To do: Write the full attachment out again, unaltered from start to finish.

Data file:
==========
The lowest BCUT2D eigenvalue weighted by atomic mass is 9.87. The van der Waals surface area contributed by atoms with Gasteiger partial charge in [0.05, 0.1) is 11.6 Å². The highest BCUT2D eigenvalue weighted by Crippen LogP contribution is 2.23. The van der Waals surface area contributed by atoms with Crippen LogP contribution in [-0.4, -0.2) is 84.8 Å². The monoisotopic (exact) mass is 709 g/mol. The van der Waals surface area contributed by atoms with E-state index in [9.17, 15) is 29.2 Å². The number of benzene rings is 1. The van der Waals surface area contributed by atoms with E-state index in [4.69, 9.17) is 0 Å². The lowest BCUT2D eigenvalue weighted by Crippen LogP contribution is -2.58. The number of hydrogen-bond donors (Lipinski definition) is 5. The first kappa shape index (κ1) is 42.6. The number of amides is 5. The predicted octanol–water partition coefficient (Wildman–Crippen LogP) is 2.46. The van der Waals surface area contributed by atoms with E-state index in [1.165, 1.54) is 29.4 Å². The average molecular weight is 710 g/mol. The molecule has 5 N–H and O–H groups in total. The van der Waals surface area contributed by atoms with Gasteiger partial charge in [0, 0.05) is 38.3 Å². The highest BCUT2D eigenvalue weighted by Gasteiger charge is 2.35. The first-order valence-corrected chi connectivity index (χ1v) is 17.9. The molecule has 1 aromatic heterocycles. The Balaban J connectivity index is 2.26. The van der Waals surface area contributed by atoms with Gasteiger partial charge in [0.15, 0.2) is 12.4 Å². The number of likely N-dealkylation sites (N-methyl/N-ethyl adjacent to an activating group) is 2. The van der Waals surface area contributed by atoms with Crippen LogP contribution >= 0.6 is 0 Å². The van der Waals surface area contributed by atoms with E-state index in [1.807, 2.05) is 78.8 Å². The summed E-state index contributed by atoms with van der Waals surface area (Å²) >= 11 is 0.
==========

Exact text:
The lowest BCUT2D eigenvalue weighted by atomic mass is 9.87. The van der Waals surface area contributed by atoms with Gasteiger partial charge in [0.05, 0.1) is 11.6 Å². The highest BCUT2D eigenvalue weighted by Crippen LogP contribution is 2.23. The van der Waals surface area contributed by atoms with Crippen LogP contribution in [-0.4, -0.2) is 84.8 Å². The monoisotopic (exact) mass is 709 g/mol. The van der Waals surface area contributed by atoms with E-state index in [9.17, 15) is 29.2 Å². The number of benzene rings is 1. The van der Waals surface area contributed by atoms with E-state index in [4.69, 9.17) is 0 Å². The lowest BCUT2D eigenvalue weighted by Crippen LogP contribution is -2.58. The number of hydrogen-bond donors (Lipinski definition) is 5. The first kappa shape index (κ1) is 42.6. The number of amides is 5. The predicted octanol–water partition coefficient (Wildman–Crippen LogP) is 2.46. The van der Waals surface area contributed by atoms with E-state index in [1.165, 1.54) is 29.4 Å². The average molecular weight is 710 g/mol. The molecule has 5 N–H and O–H groups in total. The van der Waals surface area contributed by atoms with Gasteiger partial charge in [0, 0.05) is 38.3 Å². The highest BCUT2D eigenvalue weighted by Gasteiger charge is 2.35. The first-order valence-corrected chi connectivity index (χ1v) is 17.9. The molecule has 1 aromatic heterocycles. The Balaban J connectivity index is 2.26. The van der Waals surface area contributed by atoms with Gasteiger partial charge in [0.15, 0.2) is 12.4 Å². The number of likely N-dealkylation sites (N-methyl/N-ethyl adjacent to an activating group) is 2. The van der Waals surface area contributed by atoms with Crippen LogP contribution >= 0.6 is 0 Å². The van der Waals surface area contributed by atoms with E-state index in [1.807, 2.05) is 78.8 Å². The summed E-state index contributed by atoms with van der Waals surface area (Å²) >= 11 is 0.